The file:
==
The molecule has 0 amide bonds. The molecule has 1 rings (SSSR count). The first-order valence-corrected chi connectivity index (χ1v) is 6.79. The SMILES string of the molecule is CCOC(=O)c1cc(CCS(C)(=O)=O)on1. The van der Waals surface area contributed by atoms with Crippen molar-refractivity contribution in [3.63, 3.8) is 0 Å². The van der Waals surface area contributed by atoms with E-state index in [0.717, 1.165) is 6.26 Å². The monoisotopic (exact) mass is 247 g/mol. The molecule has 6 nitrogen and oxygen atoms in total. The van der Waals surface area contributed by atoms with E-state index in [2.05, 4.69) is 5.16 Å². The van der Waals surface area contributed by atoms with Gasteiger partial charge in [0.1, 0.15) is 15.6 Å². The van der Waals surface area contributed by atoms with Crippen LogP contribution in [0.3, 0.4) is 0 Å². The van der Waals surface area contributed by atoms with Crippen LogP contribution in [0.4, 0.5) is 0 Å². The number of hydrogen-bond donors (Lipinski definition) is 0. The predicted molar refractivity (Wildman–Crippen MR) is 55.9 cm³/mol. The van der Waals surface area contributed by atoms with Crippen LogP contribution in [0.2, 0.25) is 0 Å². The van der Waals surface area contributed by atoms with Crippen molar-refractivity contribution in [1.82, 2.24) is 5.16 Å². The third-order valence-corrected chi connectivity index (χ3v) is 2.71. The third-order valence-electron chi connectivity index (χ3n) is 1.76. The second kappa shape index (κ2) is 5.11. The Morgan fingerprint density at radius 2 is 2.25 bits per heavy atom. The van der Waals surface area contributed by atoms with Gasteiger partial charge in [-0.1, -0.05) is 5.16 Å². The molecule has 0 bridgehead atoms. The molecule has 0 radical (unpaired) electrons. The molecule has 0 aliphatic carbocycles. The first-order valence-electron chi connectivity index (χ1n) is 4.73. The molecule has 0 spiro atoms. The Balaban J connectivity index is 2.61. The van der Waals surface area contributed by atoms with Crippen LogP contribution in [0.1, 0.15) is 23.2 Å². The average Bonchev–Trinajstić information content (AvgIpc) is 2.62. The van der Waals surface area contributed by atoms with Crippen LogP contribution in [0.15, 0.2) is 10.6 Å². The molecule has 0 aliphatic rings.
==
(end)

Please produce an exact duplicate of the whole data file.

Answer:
The molecule has 0 amide bonds. The molecule has 1 rings (SSSR count). The first-order valence-corrected chi connectivity index (χ1v) is 6.79. The SMILES string of the molecule is CCOC(=O)c1cc(CCS(C)(=O)=O)on1. The van der Waals surface area contributed by atoms with Crippen molar-refractivity contribution in [3.63, 3.8) is 0 Å². The van der Waals surface area contributed by atoms with E-state index in [0.717, 1.165) is 6.26 Å². The monoisotopic (exact) mass is 247 g/mol. The molecule has 6 nitrogen and oxygen atoms in total. The van der Waals surface area contributed by atoms with E-state index in [2.05, 4.69) is 5.16 Å². The van der Waals surface area contributed by atoms with Gasteiger partial charge in [0.1, 0.15) is 15.6 Å². The van der Waals surface area contributed by atoms with Crippen LogP contribution in [0.3, 0.4) is 0 Å². The van der Waals surface area contributed by atoms with Crippen LogP contribution in [0.4, 0.5) is 0 Å². The number of hydrogen-bond donors (Lipinski definition) is 0. The predicted molar refractivity (Wildman–Crippen MR) is 55.9 cm³/mol. The van der Waals surface area contributed by atoms with Crippen LogP contribution in [0.2, 0.25) is 0 Å². The van der Waals surface area contributed by atoms with Crippen molar-refractivity contribution in [1.82, 2.24) is 5.16 Å². The third-order valence-corrected chi connectivity index (χ3v) is 2.71. The third-order valence-electron chi connectivity index (χ3n) is 1.76. The second kappa shape index (κ2) is 5.11. The Morgan fingerprint density at radius 2 is 2.25 bits per heavy atom. The van der Waals surface area contributed by atoms with Gasteiger partial charge in [-0.1, -0.05) is 5.16 Å². The molecule has 0 bridgehead atoms. The molecule has 0 radical (unpaired) electrons. The molecule has 0 aliphatic carbocycles. The first-order valence-electron chi connectivity index (χ1n) is 4.73. The molecule has 0 spiro atoms. The Balaban J connectivity index is 2.61. The van der Waals surface area contributed by atoms with Crippen LogP contribution in [0.1, 0.15) is 23.2 Å². The average Bonchev–Trinajstić information content (AvgIpc) is 2.62. The van der Waals surface area contributed by atoms with Crippen LogP contribution in [0.15, 0.2) is 10.6 Å². The molecule has 0 aliphatic rings.